A group of Chinese officials were standing or squatting near the plane. They parted when we arrived, Lilly had that affect on men and women. In the middle of the group he stood my new boss. Zacharia Taylor Weatherspoon. Rose was interpreting for him, until Lilly shot her a look and she scurried away.
"Zacharia was a prophet from the Old Testament, but you can call me Zack. My parents were bible welding Southern Baptists always telling me stories of hell and brimstone. Guess that's why I went into the oil business wanted to know if it was true. Hot as hell underground. Now I am trying to get to Heaven. Eye of the Needle and the camel, you know that one?" he seemed to know me well, as if we were the best of good old boys, and he kept up a banter with several people. Shooting from the hip was what he called it- he was surrounded by a coterie of flunkies, one who was constantly on a satellite cell phone, and others with clip boards and PD's. Tex, as he also like to be called, was a mile a minute talker, no slow drawler, like he would call me, poking fun at my Louisiana accent.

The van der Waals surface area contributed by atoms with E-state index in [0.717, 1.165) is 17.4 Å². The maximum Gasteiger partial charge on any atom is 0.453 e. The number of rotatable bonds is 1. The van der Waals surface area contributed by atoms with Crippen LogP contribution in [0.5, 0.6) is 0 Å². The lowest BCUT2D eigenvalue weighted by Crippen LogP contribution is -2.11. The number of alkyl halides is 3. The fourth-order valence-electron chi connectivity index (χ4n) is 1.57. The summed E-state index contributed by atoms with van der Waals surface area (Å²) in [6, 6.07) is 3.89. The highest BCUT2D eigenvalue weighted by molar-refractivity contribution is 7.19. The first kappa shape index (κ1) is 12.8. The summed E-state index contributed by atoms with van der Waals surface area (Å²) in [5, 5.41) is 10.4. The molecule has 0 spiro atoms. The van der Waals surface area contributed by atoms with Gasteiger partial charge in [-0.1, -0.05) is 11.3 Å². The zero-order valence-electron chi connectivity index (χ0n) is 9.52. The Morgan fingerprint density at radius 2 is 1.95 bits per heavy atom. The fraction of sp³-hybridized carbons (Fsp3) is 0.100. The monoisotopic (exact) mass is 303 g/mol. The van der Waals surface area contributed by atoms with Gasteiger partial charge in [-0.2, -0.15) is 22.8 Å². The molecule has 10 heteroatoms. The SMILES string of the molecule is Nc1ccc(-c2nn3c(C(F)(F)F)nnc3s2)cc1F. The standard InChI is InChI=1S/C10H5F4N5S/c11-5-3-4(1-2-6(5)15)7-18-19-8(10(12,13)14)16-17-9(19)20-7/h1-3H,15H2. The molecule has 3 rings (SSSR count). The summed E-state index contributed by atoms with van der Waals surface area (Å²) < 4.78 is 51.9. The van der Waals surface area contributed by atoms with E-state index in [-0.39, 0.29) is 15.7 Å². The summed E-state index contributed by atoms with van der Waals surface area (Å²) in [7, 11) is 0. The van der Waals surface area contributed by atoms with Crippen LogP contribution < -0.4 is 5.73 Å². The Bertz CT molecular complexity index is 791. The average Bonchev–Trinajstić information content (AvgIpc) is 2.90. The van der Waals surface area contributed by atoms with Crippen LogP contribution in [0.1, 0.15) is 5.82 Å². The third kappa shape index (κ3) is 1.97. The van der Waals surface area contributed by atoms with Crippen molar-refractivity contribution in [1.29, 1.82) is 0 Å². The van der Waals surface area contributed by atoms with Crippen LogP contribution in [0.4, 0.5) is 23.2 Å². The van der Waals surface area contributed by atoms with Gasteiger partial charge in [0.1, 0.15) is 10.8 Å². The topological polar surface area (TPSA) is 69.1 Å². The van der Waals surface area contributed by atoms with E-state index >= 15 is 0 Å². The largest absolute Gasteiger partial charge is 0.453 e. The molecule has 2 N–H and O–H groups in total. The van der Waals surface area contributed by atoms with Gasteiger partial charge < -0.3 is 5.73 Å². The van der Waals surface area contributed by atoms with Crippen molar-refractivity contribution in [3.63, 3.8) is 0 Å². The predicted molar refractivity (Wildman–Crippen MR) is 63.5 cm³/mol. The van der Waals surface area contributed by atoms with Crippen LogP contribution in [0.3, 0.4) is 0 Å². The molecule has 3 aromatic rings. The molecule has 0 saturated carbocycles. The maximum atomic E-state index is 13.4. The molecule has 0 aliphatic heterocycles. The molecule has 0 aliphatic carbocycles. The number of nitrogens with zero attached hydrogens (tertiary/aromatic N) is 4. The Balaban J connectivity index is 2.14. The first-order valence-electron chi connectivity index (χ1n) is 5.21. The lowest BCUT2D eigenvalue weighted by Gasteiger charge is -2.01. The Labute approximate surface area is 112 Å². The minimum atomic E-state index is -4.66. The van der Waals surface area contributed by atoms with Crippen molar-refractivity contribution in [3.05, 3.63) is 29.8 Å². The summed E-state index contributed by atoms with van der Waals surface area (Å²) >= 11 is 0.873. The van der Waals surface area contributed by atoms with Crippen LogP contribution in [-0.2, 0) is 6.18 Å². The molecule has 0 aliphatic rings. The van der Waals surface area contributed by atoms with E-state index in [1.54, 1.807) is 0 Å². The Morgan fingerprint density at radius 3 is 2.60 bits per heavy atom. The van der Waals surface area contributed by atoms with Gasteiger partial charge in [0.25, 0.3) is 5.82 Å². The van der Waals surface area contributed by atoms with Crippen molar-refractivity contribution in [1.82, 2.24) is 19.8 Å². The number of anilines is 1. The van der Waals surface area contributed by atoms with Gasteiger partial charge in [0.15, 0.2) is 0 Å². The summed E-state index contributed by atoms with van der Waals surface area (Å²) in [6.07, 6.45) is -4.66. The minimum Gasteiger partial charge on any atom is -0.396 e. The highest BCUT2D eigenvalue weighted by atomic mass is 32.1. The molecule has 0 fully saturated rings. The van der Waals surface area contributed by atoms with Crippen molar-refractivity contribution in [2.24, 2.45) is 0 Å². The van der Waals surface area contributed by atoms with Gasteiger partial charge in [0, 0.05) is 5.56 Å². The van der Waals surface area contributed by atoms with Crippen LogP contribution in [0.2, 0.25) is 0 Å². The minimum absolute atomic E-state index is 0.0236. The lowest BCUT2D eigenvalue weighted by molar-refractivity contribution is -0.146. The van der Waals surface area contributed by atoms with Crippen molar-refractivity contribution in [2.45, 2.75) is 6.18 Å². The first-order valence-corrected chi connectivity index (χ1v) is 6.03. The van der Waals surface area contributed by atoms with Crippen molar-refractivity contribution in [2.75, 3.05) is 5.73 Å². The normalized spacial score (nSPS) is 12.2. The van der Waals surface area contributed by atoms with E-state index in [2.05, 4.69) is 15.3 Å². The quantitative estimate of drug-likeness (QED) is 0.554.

"Mike, come meet the new addition to our clan," Zach called over a sweating flunky, dressed in a three-piece suit, Michel Blumberg, the corporate lawyer. "Get Brady to sign those papers, you hear. Lets get that out the way." A non-disclosure was shoved in front of my face, and I sputtered.
"Mike, did we tell him how much we are putting him on retainer for?" Mike smiled and walked away to make another cell phone call. " I think he would be jealous, you know how these people are." Zach said the last to me in a stage whisper. "You are all set at the Shangri La? Good. Wait until you see the real thing. And Lilly treating you well? I can see she is. All right, lets get rolling. Time is money, and I have got a conference with the minister of National Strategic Research Center for Oil and Gas Resources." He turned around to Mike and me his compelling me to sign the contract. When I did, he smiled, that shark smile, the smile of the cat that had just eaten the canary. "Hell, lets go eat, I've seen enough of this wreck, the one the have at the Confederate air force in Harlington works, this one doesn't."
He came over to me and put his arm around me, hugging me to his barrel chest, the string tie with the clasp made from gold with an emerald in the middle making a dent in my chest. "You and me are going to be best friends."
If he had kissed me I would not have been surprised, only later did I find out he hated touching people except when he wanted to control you completely. He wanted to buy my soul and body and especially my loyalty.